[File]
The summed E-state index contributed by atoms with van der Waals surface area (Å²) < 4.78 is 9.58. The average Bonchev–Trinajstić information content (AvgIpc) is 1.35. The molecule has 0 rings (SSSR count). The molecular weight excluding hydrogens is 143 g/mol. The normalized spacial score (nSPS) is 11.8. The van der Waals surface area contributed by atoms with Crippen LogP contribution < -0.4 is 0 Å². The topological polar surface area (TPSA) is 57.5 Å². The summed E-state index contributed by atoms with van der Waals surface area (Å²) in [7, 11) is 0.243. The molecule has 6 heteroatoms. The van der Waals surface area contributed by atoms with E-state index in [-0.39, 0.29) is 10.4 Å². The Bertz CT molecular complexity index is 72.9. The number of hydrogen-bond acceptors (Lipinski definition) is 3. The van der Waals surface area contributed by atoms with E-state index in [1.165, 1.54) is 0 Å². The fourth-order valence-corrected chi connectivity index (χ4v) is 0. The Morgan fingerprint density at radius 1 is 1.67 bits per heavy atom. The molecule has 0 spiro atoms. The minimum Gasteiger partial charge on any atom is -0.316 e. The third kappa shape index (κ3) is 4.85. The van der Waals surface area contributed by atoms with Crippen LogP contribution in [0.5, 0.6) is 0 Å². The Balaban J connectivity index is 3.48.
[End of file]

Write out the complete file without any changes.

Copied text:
The summed E-state index contributed by atoms with van der Waals surface area (Å²) < 4.78 is 9.58. The average Bonchev–Trinajstić information content (AvgIpc) is 1.35. The molecule has 0 rings (SSSR count). The molecular weight excluding hydrogens is 143 g/mol. The normalized spacial score (nSPS) is 11.8. The van der Waals surface area contributed by atoms with Crippen LogP contribution < -0.4 is 0 Å². The topological polar surface area (TPSA) is 57.5 Å². The summed E-state index contributed by atoms with van der Waals surface area (Å²) in [7, 11) is 0.243. The molecule has 6 heteroatoms. The van der Waals surface area contributed by atoms with E-state index in [-0.39, 0.29) is 10.4 Å². The Bertz CT molecular complexity index is 72.9. The number of hydrogen-bond acceptors (Lipinski definition) is 3. The van der Waals surface area contributed by atoms with E-state index in [1.165, 1.54) is 0 Å². The fourth-order valence-corrected chi connectivity index (χ4v) is 0. The Morgan fingerprint density at radius 1 is 1.67 bits per heavy atom. The molecule has 0 spiro atoms. The minimum Gasteiger partial charge on any atom is -0.316 e. The third kappa shape index (κ3) is 4.85. The van der Waals surface area contributed by atoms with Crippen LogP contribution in [0.5, 0.6) is 0 Å². The Balaban J connectivity index is 3.48.